Lieutenant General Osama Rabie, who heads up the organization responsible for operating the passageway, declared that “it’s the country’s right” to seize the vessel until its owners pay financial compensation for the disruption caused by the ship running aground last month.
The vessel is now officially impounded. They do not want to pay anything.
While the figure has not been publicized by the canal authority, state-owned Egyptian newspaper Ahram claims that officials are seeking $900 million from the owners of Ever Given, Shoei Kisen Kaisha, for the salvage operation, delays to traffic, and lost fees caused by the blockage.
Rabie told state media that the impounding was a temporary measure while the investigation into the incident is ongoing. He added that if the inquiry is swift and a figure is agreed between both sides, then the ship will be released and allowed to proceed to its next destination.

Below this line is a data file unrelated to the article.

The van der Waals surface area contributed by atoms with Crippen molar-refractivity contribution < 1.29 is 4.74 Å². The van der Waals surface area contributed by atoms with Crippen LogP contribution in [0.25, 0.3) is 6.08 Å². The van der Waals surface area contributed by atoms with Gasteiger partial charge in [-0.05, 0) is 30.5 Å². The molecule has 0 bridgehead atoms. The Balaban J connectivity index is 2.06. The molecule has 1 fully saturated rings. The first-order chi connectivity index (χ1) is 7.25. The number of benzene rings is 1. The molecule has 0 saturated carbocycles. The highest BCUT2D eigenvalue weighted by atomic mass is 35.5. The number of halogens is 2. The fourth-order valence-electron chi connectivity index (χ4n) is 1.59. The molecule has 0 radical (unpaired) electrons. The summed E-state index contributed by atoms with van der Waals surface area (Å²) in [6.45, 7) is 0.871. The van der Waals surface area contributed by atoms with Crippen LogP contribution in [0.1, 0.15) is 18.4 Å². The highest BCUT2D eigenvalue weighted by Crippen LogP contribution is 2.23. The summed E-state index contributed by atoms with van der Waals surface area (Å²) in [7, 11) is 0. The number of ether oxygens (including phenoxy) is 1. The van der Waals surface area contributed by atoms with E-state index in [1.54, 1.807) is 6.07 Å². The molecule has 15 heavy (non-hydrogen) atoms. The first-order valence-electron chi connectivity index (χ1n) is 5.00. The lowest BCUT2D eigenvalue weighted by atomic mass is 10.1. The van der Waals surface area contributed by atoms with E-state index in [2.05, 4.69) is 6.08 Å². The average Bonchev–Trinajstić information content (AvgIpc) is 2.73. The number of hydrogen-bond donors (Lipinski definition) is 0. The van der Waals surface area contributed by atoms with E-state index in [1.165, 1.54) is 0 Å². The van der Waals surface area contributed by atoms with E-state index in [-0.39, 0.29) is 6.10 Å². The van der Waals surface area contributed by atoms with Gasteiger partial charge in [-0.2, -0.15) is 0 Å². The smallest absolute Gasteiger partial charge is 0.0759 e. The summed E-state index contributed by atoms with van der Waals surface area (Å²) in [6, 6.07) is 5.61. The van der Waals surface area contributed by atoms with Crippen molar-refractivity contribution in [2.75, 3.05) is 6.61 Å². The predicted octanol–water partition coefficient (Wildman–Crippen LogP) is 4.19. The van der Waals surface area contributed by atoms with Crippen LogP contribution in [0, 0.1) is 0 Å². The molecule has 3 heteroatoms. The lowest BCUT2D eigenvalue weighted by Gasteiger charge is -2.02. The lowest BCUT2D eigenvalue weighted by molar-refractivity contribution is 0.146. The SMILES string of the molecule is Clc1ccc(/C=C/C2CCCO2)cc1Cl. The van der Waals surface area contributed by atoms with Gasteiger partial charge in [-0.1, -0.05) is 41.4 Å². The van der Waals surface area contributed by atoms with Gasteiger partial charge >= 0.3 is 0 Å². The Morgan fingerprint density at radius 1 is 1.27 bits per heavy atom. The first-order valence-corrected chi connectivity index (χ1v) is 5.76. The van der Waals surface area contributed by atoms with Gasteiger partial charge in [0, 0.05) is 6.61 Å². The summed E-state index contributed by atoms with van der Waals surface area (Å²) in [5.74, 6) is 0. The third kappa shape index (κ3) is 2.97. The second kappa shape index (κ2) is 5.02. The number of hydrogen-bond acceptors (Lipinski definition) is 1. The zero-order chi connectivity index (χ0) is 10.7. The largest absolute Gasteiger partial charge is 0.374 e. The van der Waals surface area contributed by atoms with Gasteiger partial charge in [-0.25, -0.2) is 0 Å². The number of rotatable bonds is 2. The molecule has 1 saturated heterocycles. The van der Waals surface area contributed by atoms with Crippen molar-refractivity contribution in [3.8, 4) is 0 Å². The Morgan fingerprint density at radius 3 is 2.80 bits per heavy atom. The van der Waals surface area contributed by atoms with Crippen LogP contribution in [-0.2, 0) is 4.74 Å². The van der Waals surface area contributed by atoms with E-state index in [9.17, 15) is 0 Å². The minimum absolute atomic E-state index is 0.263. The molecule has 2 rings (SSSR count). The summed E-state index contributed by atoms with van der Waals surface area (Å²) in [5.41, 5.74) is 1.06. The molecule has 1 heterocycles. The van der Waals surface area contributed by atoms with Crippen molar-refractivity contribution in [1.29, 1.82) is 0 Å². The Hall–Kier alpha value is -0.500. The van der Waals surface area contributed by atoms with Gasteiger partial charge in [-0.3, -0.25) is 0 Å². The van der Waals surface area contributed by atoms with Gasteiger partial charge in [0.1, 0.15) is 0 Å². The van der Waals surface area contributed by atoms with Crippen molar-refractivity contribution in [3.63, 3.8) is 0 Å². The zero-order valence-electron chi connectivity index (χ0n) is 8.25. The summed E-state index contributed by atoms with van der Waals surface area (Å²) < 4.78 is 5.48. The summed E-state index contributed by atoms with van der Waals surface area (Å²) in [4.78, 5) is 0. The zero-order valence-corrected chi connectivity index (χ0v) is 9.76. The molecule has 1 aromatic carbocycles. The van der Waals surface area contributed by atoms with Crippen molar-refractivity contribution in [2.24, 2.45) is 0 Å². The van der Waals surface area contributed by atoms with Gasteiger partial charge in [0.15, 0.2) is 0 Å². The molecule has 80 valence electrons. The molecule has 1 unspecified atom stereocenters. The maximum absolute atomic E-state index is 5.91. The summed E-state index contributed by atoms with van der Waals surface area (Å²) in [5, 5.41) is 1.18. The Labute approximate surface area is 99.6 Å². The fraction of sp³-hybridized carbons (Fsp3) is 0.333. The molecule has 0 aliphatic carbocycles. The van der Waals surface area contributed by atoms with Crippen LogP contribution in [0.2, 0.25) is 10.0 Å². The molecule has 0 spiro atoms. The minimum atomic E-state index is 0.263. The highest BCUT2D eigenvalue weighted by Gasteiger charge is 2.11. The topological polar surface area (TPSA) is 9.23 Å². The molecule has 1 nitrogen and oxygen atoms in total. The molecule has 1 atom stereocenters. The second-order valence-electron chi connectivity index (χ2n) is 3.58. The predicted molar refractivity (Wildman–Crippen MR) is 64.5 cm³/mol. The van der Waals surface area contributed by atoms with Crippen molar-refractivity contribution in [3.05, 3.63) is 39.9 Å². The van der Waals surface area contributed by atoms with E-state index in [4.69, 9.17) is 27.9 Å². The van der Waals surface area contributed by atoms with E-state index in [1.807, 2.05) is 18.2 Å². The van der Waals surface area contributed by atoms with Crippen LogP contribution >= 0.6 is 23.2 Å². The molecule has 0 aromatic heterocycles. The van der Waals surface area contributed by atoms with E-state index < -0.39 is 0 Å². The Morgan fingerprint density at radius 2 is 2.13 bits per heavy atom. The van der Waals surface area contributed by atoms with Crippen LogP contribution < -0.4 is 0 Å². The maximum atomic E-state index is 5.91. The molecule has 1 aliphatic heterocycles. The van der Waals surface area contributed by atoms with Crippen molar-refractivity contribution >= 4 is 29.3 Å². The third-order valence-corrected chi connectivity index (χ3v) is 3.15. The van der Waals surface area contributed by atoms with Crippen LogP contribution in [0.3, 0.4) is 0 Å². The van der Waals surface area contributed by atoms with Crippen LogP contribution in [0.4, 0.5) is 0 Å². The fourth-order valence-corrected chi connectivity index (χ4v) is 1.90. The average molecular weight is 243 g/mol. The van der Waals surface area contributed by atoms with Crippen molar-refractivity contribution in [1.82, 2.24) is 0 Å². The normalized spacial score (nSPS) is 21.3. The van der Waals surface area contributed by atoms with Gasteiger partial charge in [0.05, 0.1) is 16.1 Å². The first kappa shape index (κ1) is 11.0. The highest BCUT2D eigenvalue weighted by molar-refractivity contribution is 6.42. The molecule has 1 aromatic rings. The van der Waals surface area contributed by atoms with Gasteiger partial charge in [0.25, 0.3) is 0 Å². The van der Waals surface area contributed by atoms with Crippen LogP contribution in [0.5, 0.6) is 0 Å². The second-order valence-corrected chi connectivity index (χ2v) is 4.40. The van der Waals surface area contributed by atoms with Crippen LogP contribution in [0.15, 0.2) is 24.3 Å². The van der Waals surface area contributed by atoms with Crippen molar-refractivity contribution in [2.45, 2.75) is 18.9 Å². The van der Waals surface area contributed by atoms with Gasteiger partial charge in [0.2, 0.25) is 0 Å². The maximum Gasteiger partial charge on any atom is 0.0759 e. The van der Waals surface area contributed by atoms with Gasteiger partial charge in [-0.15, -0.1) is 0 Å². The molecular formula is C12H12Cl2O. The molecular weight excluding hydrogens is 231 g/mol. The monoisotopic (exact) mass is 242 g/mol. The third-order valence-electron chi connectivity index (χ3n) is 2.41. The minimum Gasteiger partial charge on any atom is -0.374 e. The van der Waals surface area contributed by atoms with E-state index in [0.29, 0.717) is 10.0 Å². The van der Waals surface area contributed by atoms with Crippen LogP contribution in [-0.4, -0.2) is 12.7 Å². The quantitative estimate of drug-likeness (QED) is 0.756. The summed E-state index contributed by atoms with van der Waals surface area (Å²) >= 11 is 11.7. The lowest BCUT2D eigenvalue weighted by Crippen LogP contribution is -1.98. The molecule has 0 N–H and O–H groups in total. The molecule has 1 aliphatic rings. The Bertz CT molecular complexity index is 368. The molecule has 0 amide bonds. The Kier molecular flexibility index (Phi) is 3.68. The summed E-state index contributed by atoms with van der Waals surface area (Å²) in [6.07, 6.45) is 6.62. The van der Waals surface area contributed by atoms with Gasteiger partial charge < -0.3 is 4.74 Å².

Shoei Kisen Kaisha has not yet publicly commented on the seizure of the vessel. Its technical managers, Bernhard Schulte Shipmanagement, confirmed last week that the crew were cooperating with investigators and the canal authority.
The Suez Canal is one of the world’s most important waterways for the shipping industry, and the Ever Given running aground within the channel resulted in a six-day blockage that forced other vessels to either wait for it to clear or take a longer, more expensive, route around the Horn of Africa.